SAN DIEGO - With tougher drug enforcement above ground, authorities say traffickers along the U.S.-Mexican border were forced to dig deep below ground instead.
Inside a five-foot-wide tunnel, with just enough room for an adult to stand, authorities say they discovered two tons of marijuana this week, and what they believe was a passageway for drug trade.
The 2,400-foot long tunnel is lengthier than most of the 21 cross-border tunnels that have been discovered since authorities began keeping track after the Sept. 11 attacks, U.S. Immigration and Customs Enforcement officials said.
"It was like being in a cavern or a cave," said Michael Unzueta, customs special agent in charge in San Diego.
The tunnel had a pulley system on the Mexican side, which began near the Tijuana airport, and ended in a warehouse on the U.S. side, authorities said. Inside, it had a cement floor and lights mounted on one of the hard soil walls.
John Fernandes, special agent in charge of the Drug Enforcement Administration's San Diego office, said he suspected the tunnel was the work of Tijuana's Arellano-Felix drug smuggling syndicate or another well-known drug cartel. He said tougher enforcement aboveground had forced smugglers to dig below.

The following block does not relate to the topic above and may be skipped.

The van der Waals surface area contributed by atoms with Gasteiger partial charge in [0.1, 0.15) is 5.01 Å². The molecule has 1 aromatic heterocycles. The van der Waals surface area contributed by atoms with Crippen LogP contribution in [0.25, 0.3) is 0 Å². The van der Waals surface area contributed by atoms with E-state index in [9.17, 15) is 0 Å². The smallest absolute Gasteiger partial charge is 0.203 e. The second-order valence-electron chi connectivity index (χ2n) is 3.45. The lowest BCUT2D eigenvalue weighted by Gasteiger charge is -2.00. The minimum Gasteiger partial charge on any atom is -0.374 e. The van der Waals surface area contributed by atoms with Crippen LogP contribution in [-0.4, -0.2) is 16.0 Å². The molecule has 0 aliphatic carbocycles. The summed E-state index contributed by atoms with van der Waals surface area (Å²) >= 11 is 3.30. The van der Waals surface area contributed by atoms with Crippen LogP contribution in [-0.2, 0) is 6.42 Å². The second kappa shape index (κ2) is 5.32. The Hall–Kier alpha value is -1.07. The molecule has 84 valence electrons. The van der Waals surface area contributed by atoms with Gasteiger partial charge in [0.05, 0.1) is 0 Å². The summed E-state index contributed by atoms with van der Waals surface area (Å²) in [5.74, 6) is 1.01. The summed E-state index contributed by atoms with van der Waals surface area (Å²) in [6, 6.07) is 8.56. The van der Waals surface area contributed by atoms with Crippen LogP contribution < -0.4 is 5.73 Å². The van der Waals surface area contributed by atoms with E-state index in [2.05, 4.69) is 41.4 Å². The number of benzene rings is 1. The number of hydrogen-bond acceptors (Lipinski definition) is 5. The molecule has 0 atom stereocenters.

The tunnel's discovery prompted the U.S. Attorney's office in San Diego to open a criminal investigation, said Lauren Mack, a spokeswoman for U.S. Immigration and Customs Enforcement.
The tunnel exited into a large, two-story white cinderblock warehouse in an industrial San Diego neighborhood near the border.
A green sign over the door said V&F Distributors LLC. County records listed the building's owner as Helen Park of Long Beach. The phone rang unanswered Thursday at her home.
Mexican authorities found the entrance about 100 yards south of the border on Tuesday, and officers on the U.S. side found the exit Wednesday. Mexican officials allowed reporters and photographers, including an Associated Press photographer, into the tunnel late Wednesday.
Four tunnels have been discovered this month in the Tijuana-San Diego area, including a more primitive tunnel that was also found Wednesday when a U.S. Border Patrol vehicle struck a sinkhole.